So in an effort of waste not want not, I wondered if a like-for-like sub could be done for peanut butter? I’m very happy to report that a favorable result was achieved. So favorable in fact that they didn’t last past Day 2 after being made. If you haven’t tried tahini in cookies you’re missing out on quite a nifty little ace card to have up your seed. Whipping it in to cookies gives a subtle, nutty flavor almost bordering on earthy. The savory tones of it complimenting the overall sweetness of the cookie. The finished bake also yields a softer, almost chewier centre with the use of the sesame butter. Perfection!
Having used just one variety of chocolate in the previously mentioned peanut butter cookie, I wanted to up the stakes (and the indulgence) here. It seemed a natural choice to include both white and semi-sweet chocolate. As I state in the recipe, I definitely recommend roughly chopping the chocolate in to irregular chunks as opposed to the use of regular chocolate chips. I find that chips  detract from the uniqueness of the finished cookie with their homogenetic blandness shape. Sure they have a time and a place- but these cookies ain’t either!

So what are you waiting for? You seriously wont regret trying these out and hopefully they’ll become as much of a staple for you as they are for me here.

Makes 18-20 apx


    • 1/2 cup salted butter (1 stick), room temperature
    • 1/2 cup white granulated sugar
    • 1/2 cup packed brown sugar
    • 1/2 cup tahini butter, well mixed
    • 1 large egg
    • 1 1/4 cups all purpose flour
    • 3/4 teaspoon baking soda
    • 1/2 teaspoon baking powder
    • 1/4 teaspoon kosher salt
    • 1 teaspoon vanilla extract
    • 2oz semi-sweet chocolate
    • 2oz white chocolate


    1. Chop the chocolate in chunks. You don’t want too fine a piece- irregular and varied sizes look a lot better in the finished cookie. Set aside until needed
    2. Line a cookie sheet with baking parchment and set aside until needed
    3. In the bowl of a stand mixer beat the butter, brown sugar and white sugar until creamy (about 10 mins at medium speed)
    4. Mix in the egg, followed by the tahini butter and continue mixing until fully combined
    5. In a separate bowl, combine the flour, baking soda, baking powder, salt and whisk to combine.
    6. Gradually add the combined dry ingredients into the sugar/butter mixture. Mix on medium/low speed until fully incorporated
    7. Fold in the chocolate chunks. Mix until well mixed through the dough (I find here it easier to fold by hand rather than using a spatula or spoon. It just depends on what you’re more comfortable with)
    8. Cover the dough with cling wrap and refrigerate the dough for between 20- 30mins
    9. Preheat your oven to 325°F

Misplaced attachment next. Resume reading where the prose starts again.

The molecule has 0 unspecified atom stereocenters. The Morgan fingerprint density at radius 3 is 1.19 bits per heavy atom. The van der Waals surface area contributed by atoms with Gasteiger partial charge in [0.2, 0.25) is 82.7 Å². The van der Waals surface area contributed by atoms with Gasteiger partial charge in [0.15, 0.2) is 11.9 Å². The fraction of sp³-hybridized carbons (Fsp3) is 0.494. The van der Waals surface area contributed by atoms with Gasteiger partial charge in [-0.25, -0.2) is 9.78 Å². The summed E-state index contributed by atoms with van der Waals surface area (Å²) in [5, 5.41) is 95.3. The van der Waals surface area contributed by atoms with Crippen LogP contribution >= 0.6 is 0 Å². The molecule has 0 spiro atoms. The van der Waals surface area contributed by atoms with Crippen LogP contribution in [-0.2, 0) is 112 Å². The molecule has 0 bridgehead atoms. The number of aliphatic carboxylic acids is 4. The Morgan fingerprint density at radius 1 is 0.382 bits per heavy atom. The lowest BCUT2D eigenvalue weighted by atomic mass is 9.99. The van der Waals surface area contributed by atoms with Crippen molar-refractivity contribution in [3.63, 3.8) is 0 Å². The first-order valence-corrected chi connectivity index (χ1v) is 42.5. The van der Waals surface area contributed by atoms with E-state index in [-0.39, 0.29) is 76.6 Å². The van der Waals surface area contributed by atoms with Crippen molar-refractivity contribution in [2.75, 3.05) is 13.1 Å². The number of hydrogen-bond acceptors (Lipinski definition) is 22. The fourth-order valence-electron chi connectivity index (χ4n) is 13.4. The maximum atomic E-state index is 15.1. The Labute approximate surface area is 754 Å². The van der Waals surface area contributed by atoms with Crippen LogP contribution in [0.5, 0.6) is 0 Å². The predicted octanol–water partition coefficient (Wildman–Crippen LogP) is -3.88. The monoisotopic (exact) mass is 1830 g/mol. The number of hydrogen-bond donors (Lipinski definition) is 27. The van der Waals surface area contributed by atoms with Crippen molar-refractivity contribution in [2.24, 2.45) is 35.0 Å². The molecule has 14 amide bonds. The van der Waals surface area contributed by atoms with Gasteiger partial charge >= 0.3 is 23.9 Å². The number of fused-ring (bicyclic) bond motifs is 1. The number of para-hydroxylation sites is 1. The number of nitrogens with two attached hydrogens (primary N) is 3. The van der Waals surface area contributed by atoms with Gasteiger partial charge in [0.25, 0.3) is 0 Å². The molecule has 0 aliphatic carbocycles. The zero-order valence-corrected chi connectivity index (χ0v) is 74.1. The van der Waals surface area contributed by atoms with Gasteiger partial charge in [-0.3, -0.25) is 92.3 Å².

10. Using a medium cookie scoop (2 tbspn apx) shape the dough into 1 inch balls. Place the balls of dough about 2-3 inches apart on the pre-limed cookie sheet
    11. Bake at 325°F until light brown, about 15 to 17 minutes. Remove the cookies from the oven and let cool on their baking sheets for 5 minutes. After that, transfer the cookies to a rack to cool completely

*The baked cookies will keep for up to a week in an airtight container

Buttermilk & Cardamom Banana Bread w/ Whipped Peanut Butter Frosting



Whipped Peanut Butter Frosting

  • 1 1/2 cups powdered sugar
  • 2 cups smooth peanut butter
  • 1 cup salted butter, room temperature, cut in to pieces
  • 1 teaspoon vanilla extract

Buttermilk & Cardamom Banana Bread

  • 2 1/2 cups All Purpose flour
  • 1 1/4 cup sugar
  • 2 large eggs
  • 2 cups mashed over-ripe bananas (about 4)
  • 1/2 cup buttermilk
  • 1/2 cup butter, room temperature
  • 1 teaspoon baking soda
  • 1 teaspoon kosher salt
  • 1 teaspoon ground cardamom
  • 1 teaspoon vanilla extract
  • 1/4 teaspoon ground cinnamon


To make the Banana Loaves

  1. Preheat oven to 350°F
  2. Grease and line two 8.5″ x 4.5″ baking tins
  3. In a large bowl combine the flour, baking soda, salt, cinnamon and cardamom. Set aside until needed
  4. In bowl of stand mixer, with paddle attachment, cream the butter and sugar until pale and fluffy
  5. Add eggs one at a time, beating well after each, until fully incorporated
  6. In a separate jug whisk together the buttermilk, vanilla extract and bananas until combined
  7. Add the banana mixture to the dry flour mixture from earlier. Fold well together until just combined
  8. Divide and pour into the prepared loaf tins
  9. Bake in preheated oven for 45-40 minutes, or until an inserted skewer comes out clean, and the tops of the loaves are golden brown
  10. Remove from the oven and allow to cool on a rack for 15 minutes before running a spatula around the sides and turning the loaves out onto a cooling rack
  11. Leave the loaves to cool completely before topping with the Peanut Butter Frosting (see recipe below)

*These loaves can be stored in the freezer, without frosting topping, for up to 3 months. Wrap in cling wrap and then tightly in aluminium foil. To serve, remove and allow to defrost to room temperature before topping with whipped frosting

To make the frosting

  1. Combine all ingredients in the bowl of a stand mixer fitted with paddle attachment
  2. Beat on low/medium speed until all ingredients are combined
  3. Once combined increase to high speed and whip for 5 minutes until light and fluffy
  4. Use a spatula or spoon to spread on top of cooled banana bread loaves

*To store the frosting: Transfer to an airtight container. Will keep in the fridge for up to 5 days. To use remove from fridge and allow to soften to room temperature to become spreadable